I’m working on a project where we use Deployment Projects to deploy our public application. We’re still in beta phase so we don’t have a huge number of releases under our belt yet but so far things have been going pretty well (well, at least since we’ve gotten past the initial hurdles in getting our first installer out). Well, something new has jumped up and surprised us. And honestly, now that I understand it, I’m shocked that we’ve not seen it in any of our last 5ish releases.
So here’s the context: We had a prior version of our app installed and we wanted to upgrade from that version to the newest version. We have the installer uninstall the old version (for this part hopefully by now you know that it’s good and important for all assemblies in the installer to be properly versioned and at or above 1.0). This is done by the freebie stuff and the Uninstall events that get fired within our Installer Class/custom action to manage a few things, including our databases. Next the new version gets installed (again by the freebie stuff and custom actions). The last thing our custom action class does is upgrades our databases from the older verson to the newer version. This is how we’ve done things for the past 5ish versions and everything has worked just fine and dandy as long as we’re on the ball with versioning our assemblies correctly.
Well, this version I updated all of our installer files just as I had done with the previous versions and when I went to test it, I was surprised. For some reason the install seemed to work fine EXCEPT for our custom actions. To make a long story short, what was happening was that our custom actions from our previous version were getting executed when the installer was installing the newer version!! So obviously since our databases are maintained by these custom actions, the problems were pretty obvious from the beginning.
I ultimately found this article online which points to this KB article of Microsoft’s (EDIT: this is the VS2005 version of the bug, I previously linked the VS2003 version of the bug) and it turns out that this is a bug in Visual Studio 2005 that was posted in August of 2004. The short version of the problem is with the assembly name for our custom action. When Windows Installer loads CustomAction v3 for the uninstall and attempts to load CustomAction v4 for the new install, it unreliably does not load v4 because it sees it already has CustomAction loaded but forgets to care about what version it is. So then when the new version of the app fires the events for our DLL, they get handled by the old code and not by the new code.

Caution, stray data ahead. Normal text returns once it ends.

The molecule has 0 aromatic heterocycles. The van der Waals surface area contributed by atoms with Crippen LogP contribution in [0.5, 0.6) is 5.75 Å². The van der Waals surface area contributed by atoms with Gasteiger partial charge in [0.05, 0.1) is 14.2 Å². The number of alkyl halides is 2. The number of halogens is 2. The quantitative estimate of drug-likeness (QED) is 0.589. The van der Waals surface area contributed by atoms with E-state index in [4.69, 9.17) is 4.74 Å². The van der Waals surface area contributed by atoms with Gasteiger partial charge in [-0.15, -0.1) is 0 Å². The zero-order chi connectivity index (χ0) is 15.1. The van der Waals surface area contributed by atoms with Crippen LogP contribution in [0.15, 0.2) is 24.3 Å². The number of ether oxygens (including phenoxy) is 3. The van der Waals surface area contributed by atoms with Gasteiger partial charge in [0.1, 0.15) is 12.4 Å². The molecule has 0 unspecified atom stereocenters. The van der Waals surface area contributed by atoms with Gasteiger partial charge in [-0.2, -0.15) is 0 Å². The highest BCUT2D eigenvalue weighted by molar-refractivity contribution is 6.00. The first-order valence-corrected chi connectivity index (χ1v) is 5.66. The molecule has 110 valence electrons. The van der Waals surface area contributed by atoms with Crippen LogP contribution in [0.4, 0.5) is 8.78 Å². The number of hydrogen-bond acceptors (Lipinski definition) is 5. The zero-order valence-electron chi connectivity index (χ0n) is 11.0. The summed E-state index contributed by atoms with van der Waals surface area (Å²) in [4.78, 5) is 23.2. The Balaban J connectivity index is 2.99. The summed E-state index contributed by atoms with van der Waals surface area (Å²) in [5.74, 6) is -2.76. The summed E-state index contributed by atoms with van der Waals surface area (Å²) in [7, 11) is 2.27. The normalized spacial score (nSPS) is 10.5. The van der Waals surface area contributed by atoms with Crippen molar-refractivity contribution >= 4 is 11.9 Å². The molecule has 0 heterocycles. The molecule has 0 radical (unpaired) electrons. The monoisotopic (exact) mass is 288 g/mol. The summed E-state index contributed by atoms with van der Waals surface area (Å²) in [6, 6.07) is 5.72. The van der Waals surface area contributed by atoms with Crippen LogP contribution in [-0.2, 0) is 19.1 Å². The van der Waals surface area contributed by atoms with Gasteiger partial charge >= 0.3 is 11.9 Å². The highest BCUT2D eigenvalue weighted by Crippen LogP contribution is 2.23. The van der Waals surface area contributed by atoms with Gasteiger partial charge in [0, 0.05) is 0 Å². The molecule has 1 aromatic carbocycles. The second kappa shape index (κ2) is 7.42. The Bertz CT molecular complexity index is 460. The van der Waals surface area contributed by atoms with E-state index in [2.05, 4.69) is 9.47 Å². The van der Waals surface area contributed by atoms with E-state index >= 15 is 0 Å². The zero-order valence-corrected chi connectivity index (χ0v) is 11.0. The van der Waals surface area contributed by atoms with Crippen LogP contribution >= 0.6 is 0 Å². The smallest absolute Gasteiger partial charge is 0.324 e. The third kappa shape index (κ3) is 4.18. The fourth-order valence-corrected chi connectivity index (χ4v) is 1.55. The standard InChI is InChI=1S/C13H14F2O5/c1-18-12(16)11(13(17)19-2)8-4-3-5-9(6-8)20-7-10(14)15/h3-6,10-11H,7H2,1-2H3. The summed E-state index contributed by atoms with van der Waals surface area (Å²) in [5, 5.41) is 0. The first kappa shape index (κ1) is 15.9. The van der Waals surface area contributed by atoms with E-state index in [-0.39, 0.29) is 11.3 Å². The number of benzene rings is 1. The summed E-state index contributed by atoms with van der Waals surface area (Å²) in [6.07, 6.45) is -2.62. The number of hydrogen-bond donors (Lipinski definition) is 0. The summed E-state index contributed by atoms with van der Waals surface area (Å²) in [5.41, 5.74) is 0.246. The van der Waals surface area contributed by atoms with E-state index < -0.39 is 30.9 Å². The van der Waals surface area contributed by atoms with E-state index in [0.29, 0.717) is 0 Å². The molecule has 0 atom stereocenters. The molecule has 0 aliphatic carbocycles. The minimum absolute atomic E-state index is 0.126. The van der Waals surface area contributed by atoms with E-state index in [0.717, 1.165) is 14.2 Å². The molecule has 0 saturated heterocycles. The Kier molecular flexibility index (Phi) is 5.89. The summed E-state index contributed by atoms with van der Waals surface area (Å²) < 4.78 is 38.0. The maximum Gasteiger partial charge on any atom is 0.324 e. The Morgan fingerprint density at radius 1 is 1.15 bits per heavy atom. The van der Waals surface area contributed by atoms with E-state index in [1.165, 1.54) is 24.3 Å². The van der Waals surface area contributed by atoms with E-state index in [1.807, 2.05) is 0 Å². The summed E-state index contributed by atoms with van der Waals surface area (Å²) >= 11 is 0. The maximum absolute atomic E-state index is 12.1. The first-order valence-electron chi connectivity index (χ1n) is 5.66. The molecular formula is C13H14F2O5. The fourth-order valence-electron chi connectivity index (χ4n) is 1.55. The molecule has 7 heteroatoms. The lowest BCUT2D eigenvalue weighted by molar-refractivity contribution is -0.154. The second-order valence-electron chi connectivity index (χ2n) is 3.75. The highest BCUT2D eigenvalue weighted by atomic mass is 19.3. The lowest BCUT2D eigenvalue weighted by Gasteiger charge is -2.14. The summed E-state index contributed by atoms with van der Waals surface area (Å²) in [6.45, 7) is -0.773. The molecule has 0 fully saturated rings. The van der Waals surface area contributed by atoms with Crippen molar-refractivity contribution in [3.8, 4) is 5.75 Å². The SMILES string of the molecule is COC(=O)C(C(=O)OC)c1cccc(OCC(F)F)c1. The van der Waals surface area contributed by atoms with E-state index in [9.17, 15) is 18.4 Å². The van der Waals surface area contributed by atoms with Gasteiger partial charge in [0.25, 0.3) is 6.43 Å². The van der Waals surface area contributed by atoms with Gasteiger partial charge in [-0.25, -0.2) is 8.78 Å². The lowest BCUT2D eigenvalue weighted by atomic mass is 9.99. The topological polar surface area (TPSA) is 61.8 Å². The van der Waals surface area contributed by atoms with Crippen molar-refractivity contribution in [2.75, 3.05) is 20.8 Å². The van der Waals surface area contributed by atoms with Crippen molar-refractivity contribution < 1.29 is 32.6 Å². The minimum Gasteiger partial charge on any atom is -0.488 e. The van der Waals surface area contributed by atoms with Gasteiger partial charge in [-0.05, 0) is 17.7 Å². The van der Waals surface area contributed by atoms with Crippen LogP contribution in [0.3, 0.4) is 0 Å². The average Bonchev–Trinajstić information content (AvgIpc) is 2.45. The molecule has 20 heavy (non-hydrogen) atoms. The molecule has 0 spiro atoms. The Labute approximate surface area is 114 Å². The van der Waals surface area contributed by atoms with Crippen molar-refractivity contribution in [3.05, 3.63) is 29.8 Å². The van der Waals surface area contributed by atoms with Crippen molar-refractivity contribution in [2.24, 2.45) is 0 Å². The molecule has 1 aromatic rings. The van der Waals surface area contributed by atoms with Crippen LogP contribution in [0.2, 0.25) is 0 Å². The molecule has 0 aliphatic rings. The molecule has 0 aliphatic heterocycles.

There are two things to be aware of with this scenario to fix it. The first is an end-user work-around in case you need such a thing for an installation that you might have already made public. If the end-user runs your installer and this happens, running the installer again and selecting “Repair” will then run the correct version of the DLLs. Now this may or may not help you, depending on your scenario. Luckily for us, this is an acceptable work-around without trashing any data because of our architecture around updating our client databases with each release. Now the second thing to be aware of is a more permanent fix. If you change the Assembly name for your custom action to be unique with each deployment, this will allow you to prevent this from happening again. So instead of my custom action’s assembly name being “Company.Project.Installer.CustomAction” it is now “Company.Project.Installer.CustomAction_v18.104.22.168″ and of course I change this with each release.
Good luck and I hope you find this problem and solution before wasting hours of time like I did!